Tuesday, July 24, 2012

An Alabaster Alabastron

An archaeological excavation demonstrates the complementary skills of archaeologists and conservators and many others.  Archaeologists are experts in the history and material culture of a site, while conservators are knowledgeable about the materials and techniques used to create art and artifacts as well the steps needed to conserve and restore things. 

The fragments of this alabastron, a container made of alabaster or other materials for holding scented oils, were recovered in several different loci (excavation units) over a few years of excavations.  The archaeologists recognized the significance of the find and gathered the pieces together.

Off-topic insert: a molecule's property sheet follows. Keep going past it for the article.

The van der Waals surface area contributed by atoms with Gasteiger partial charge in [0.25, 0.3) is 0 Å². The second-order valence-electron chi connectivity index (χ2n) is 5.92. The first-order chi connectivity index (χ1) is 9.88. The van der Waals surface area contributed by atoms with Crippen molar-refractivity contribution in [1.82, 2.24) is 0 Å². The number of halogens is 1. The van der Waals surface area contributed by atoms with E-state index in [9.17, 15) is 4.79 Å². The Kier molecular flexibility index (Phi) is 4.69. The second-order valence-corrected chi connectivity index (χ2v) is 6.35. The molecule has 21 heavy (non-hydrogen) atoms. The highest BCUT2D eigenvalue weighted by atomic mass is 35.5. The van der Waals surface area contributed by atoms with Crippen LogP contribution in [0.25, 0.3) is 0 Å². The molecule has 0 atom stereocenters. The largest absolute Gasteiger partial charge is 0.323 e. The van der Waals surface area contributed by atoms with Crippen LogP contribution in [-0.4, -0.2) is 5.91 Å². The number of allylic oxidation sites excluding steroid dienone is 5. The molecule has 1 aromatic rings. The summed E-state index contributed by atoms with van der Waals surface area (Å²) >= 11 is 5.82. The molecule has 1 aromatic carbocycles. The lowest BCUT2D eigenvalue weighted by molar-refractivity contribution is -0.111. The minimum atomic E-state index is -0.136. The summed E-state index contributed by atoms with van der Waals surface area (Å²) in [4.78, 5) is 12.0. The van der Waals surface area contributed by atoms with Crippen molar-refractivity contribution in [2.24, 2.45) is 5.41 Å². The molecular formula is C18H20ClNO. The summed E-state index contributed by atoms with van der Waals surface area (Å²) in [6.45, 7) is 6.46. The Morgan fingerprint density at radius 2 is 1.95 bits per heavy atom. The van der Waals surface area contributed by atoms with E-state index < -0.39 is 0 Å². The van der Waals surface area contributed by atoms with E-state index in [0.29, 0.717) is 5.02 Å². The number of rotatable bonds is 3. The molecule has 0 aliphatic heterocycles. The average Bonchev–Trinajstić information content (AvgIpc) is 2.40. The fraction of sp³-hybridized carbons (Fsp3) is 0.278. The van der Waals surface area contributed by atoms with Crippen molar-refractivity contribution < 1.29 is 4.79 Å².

Before Treatment


 
Then pieces were then given over to conservation.  After examining and documenting the fragments, I reconstructed the vessel using my favorite adhesive, Acryloid B-72, poly(ethyl methacrylate).  If the alabastron were going on display in a museum, I might have filled the gaps between fragments, possibly with a mixture of B-72 bulked with fumed silica or glass microballoons.  But like on most archaeological excavations, the goal of the conservator is to only stabilize the artifact and make it available for research.  Therefore, replacement of the losses is unnecessary.  Here is the finished alabastron.

After Treatment

Now the object is ready to go back to the archaeologist, who will draw and photograph the object and continue research on its significance.  An alabastron as large as this one (9 cm in diameter and over 13 cm in length) was probably imported; archaeologists can use the find to develop theories about trade and social interactions.

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